I don´t say all PWP must use the Ustep, I say it is at the moment the best available for the condition.


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    Re: Parkinson's Disease and walking aids

    Dear Old biddie

    Thanx for that piece of information and I have taken it on board as i find it very useful? however you are not telling me anything i do not know already. what i was confused about was the definite statement you made that medication is the cause of the freezing and not the pathology of PD. This I partially agreed with you when I said these symptoms can be worse when taken in high doses or perhaps in longterm use however, some patients that do not get this treatment still freeze. It is this misinformation i was correcting, perhaps what you meant to say was that freezing can be caused by extreme use of ldopa therapy.

    Your advise on joining a PD caregivers list is a good one and I will look into that however, working in the community and seeing PD patients almost daily counts for something. The studies that are carried out are carried out on patients by the way, either way our whole practice should be based on evidence.

    I still respect your views as they come from your experience and expertise for that i can not but learn from you nonetheless what is fact is fact. Evidence based practice should be what we all gear for, freezing is a symptom of PD but high doses of medication can be a cause too

    Hope your weekend is going good...lol


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    Re: Parkinson's Disease and walking aids

    Hi Dr Damien,
    I think (or hope) that anyone who deals with PD patients knows that after a few years of dopatherapy, the patients fight at least as many side efftects of the treatment as symptoms of the disease. You mention patients not on dopatherapy, there are very few. So far, it is the only treatment and I do hope they finally find another path.
    AS far as walking is concerned, drop of BP due to treatment mainly can be an obstacle. Loss of balance ( also aggravated by treatment) is another. Dyskinesia, which is definitely a consequence of dopa can prevent someone from walking. And the patient does not need to take a high dose. There are many fluctuations of state during the day, due again to the therapy and what can be possible in the morning may not be possible in the afternoon, etc. A good steady walking aid is a great help even though the patient is capable of walking just with a cane during good spells.


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    Re: Parkinson's Disease and walking aids

    this is very true old biddie, this why they need to be evaluatedby their specialist ever so often as the disease progresses. i tried to explain this once to a family of a patient who were worried bout their moms funny turns during the day. i said it was the sideeffect of the sinemet, of course the GP wasnt too happy i said that but it was true.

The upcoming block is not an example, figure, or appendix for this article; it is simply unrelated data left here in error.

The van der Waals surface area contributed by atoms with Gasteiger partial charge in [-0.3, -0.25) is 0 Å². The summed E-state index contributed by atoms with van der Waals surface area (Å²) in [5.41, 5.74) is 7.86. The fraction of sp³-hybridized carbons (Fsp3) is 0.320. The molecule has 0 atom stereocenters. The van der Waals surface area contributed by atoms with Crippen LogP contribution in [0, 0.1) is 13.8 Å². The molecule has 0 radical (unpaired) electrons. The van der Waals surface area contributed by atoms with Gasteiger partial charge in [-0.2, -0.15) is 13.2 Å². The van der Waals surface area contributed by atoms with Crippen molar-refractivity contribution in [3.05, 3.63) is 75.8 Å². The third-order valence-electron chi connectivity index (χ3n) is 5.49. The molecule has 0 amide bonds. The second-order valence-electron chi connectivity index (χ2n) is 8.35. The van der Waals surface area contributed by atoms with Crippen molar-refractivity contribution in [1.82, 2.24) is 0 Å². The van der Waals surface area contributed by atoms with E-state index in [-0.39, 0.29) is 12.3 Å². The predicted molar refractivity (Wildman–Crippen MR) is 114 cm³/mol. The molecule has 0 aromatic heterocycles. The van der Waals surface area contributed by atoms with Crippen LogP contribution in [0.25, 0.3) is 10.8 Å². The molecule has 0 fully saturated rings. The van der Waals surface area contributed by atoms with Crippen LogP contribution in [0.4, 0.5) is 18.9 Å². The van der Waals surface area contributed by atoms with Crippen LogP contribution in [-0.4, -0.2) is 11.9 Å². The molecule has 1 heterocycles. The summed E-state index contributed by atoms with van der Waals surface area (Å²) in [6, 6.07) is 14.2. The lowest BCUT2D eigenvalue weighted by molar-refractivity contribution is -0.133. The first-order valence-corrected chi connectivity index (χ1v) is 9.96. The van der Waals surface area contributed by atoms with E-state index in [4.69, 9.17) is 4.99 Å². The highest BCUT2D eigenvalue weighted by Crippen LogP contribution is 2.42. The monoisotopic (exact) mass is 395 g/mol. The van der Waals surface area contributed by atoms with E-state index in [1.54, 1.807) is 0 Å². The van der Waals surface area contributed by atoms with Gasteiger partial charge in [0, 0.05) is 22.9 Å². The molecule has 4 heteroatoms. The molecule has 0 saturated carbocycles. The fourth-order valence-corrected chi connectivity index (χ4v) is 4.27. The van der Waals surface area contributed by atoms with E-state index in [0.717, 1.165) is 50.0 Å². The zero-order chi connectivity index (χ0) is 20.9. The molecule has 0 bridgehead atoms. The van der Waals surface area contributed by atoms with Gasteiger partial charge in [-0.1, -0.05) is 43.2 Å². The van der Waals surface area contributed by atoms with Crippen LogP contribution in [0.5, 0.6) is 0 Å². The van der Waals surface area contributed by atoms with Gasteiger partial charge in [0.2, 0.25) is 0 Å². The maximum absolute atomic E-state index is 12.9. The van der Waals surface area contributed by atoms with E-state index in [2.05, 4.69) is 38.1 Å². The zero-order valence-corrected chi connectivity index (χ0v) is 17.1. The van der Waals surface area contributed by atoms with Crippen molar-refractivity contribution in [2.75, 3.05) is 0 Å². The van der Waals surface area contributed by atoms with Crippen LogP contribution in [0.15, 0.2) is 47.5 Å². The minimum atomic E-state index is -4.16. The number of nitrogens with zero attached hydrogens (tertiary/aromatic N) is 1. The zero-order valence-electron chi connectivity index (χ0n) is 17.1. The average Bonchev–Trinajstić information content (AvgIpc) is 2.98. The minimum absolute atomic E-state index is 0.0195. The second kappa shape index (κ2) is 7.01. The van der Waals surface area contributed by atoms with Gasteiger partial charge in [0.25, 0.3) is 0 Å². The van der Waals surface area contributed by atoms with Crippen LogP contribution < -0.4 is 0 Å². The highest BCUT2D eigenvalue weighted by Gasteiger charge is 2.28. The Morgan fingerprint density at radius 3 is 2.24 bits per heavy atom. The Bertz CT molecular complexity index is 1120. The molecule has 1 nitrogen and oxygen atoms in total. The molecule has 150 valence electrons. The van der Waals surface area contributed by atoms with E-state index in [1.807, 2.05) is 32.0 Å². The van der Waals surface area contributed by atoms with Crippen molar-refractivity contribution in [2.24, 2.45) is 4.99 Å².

Over here we group them under longterm neurological cases, we keep an eye on them every couple of months and give them the opportunity to call our service if they feel their symptoms are not makig them cope well at home anymore, we also try to keep them in touch with a specialist I.e nurse and/or neurologist.
    medication induced symptoms are really the hardest cos its a catch twenty for everyone. Im just seeing a newly diagnosd parkinsons client whose symptoms increased because the doctor increased his meds dose, however that has been sorted now.
    Im very much interested in trialing out the U step walker, as it is not commonly used in the NHS (perhaps for its costs) but if it is infact as helpful as its suggested maybe it should really be recommended.


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    Re: Parkinson's Disease and walking aids

    Agonists have the same effect on BP + quite a few non motor side effects which do not help with cooperation nor cognition


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    Re: Parkinson's Disease and walking aids

    Some PD caregiver has just mentioned trying a new walkwer, the Dashaway (Dashaway » Home). She says her husband found it stable and he had to remain straight while walking.


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    Re: Parkinson's Disease and walking aids

    Hi
    There are some great work going on with the AlterG and Parkinson's check it out at alter-g.com

    “I love this machine, and I tell all of my prescribing physicians about it. Patients definitely feel great when they exercise using the Alter-GTM anti-gravity treadmill. People with chronic pain are running without discomfort, elderly patients are able to maintain their aerobic capacity and it is a great way to maximize brain plasticity. My patients with Parkinson’s Disease can’t say enough about how good it feels to run again.”
    Nancy Byl, PhD, PT University of California, San Francisco


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    Re: Parkinson's Disease and walking aids

    Looking at your name ,AlterG, I expect you work for the firm?


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    Re: Parkinson's Disease and walking aids

    Yes looks like some pretty blatant free advertising


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    Re: Parkinson's Disease and walking aids

    Wheelchairs with ramps are beneficial for people with impaired balance.


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    Re: Parkinson's Disease and walking aids

    i would like you to send me the complete detail of the case with video clips and muscles power of all four limbs i will be able to advice you about walking aids

    thanks
    physio forum